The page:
Ireland - A Bridge between Japan and the EU, post Brexit

  • Minister Charles Flanagan

Last week the Irish Minister for Foreign Affairs and Trade, Charles Flanagan T.D, visited Japan. Below is an op-ed that he wrote for the Nikkei.

A Bridge between Japan and the EU post Brexit

Japan’s Message to the UK and the EU last September had a real resonance in Ireland.  I discussed this with Foreign Minister Fumio Kishida during his visit to Dublin in January. These were exactly the concerns and questions we had and the messages we wished to convey.

Ireland did not want this outcome. In trade terms, Ireland is more connected with the UK than any other Member State.

Our economy is more affected by British economic fluctuations than anyone else’s. The impact of Brexit will be felt in every sector. But we will work to limit its negative effects.

We share a common position that negotiations should be conducted so as to minimise any adverse impacts on trade, investment and the free movement of people, goods and services. I know Japan has a keen interest in these negotiations. I am happy to share our understanding of what is happening with Japan.

Post-Brexit, with Ireland becoming the only English-speaking member of the EU, enjoying the same legal system as the UK and remaining part of the EU’s research and innovation programme, [Horizon 2020], Ireland can continue as a bridge for Japan into the EU.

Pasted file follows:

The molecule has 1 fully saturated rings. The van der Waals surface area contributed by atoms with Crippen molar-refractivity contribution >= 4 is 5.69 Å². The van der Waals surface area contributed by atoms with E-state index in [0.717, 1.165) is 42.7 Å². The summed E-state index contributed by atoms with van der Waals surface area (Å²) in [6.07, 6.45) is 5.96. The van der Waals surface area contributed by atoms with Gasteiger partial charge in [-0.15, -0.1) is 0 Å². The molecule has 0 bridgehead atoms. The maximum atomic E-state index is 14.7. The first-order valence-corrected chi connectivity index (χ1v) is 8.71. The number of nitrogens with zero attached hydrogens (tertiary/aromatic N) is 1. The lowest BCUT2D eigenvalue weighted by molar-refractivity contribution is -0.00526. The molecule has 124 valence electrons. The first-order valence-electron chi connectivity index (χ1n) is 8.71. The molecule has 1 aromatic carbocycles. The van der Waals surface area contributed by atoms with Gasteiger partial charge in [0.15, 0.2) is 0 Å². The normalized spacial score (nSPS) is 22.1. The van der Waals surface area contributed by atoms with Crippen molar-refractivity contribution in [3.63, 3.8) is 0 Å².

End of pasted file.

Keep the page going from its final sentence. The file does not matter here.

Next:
We strongly support the speedy conclusion of the EU-Japan Economic Partnership Agreement, EPA.  This agreement will allow the EU and Japan to set the terms for global trade in the twenty-first century for our mutual benefit. Most of the hard technical work on the agreement has been completed.  We now need to see political will on both sides to make it a reality.

Ireland is interested in market access for our agricultural goods and would like to see something significant in this area.  Reciprocally, the EU will open its market of nearly 500 million to Japanese agriculture.

Ireland’s history has given us a particular appreciation of the value of peace.  Within the EU, Ireland found an enabling environment allowing neighbours to engage peacefully with one another. 

We must protect the peace and stability on our island that took decades to achieve. We have a strong interest in a British departure from the EU which is as smooth as possible and a future relationship which is close and positive.

Finally, I am optimistic that the EU, with Ireland as a fully committed member, will emerge from this period strong and united.  As Ireland celebrates 60 years of diplomatic relations with Japan let’s continue to work together to build a more peaceful, just and prosperous world to the benefit of all our people.